Consider the following tips and insights if you’re thinking of hiring someone with a criminal history:
Ask the candidate for an explanation of what took place.
Gently ask the candidate about their criminal background during their interview. Look for signs of remorse and reflection. If the candidate expresses regret for their past actions—if they’ve completed a rehabilitation program and tried to turn their life around—you can likely feel good about hiring them.
Think about the nature of the crime.
A violent criminal history presents potential problems employers will almost certainly want to avoid (though there are some exceptions). Similarly, crimes that seem relevant to the job—an embezzlement conviction when you’re hiring for a financial position, for example—are a serious red flag.
Evaluate how long it’s been since the conviction.
If the crime occurred years or decades ago, it’s quite possible the candidate has learned from their mistake. Pay close attention to the amount of time that’s passed since the applicant committed the crime, and make your hiring decision accordingly (though there are other factors that should weigh in as well).
Pay close attention to the applicant’s behavior.
The interview is a vital component of the hiring process—especially when considering applicants with a criminal past. See whether the applicant is kind and respectful to you and other people they interact with. Consider how polite they are, how genuine they seem, and whether they appear to be speaking honestly.
Determine how you can offer support.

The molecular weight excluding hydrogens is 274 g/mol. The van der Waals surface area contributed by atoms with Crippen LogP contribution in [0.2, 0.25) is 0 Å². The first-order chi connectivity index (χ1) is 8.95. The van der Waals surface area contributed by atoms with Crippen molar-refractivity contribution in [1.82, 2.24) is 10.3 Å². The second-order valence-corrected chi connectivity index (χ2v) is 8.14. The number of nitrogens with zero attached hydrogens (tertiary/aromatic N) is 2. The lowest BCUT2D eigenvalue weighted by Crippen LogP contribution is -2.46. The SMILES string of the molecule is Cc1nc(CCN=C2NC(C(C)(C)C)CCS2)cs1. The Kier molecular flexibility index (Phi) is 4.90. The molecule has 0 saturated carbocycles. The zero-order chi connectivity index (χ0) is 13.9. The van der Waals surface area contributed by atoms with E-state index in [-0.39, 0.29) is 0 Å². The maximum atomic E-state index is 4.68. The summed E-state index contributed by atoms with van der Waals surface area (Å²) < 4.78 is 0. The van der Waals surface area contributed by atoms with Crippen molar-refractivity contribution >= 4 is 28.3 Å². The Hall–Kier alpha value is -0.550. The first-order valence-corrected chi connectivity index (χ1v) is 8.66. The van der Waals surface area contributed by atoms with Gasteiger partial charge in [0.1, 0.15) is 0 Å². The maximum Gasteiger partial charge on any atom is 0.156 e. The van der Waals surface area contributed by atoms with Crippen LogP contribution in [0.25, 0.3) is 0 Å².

This is a crucial part of hiring someone with a criminal background. If you extend an offer to a candidate who has been convicted of a crime, ask them whether there’s anything you can do to make their experience more comfortable. This simple overture can bring peace of mind to both parties.
Legal Considerations When Hiring Someone with a Criminal History
The U.S. Equal Employment Opportunity Commission (EEOC) urges employers to be cautious when using arrest and conviction records to make employment decisions.
The most recent Enforcement Guidance on the Consideration of Arrest and Conviction Records in Employment Decisions (under Title VII of the Civil Rights Act) indicates that convictions should be weighed against a number of other factors—most notably the candidate’s qualifications.
And while federal law does not prevent hiring managers from running background checks or looking into an applicant’s past arrests, employers cannot make discriminatory decisions. Stakeholders should note that certain specific, detailed questions could in fact violate Title VII.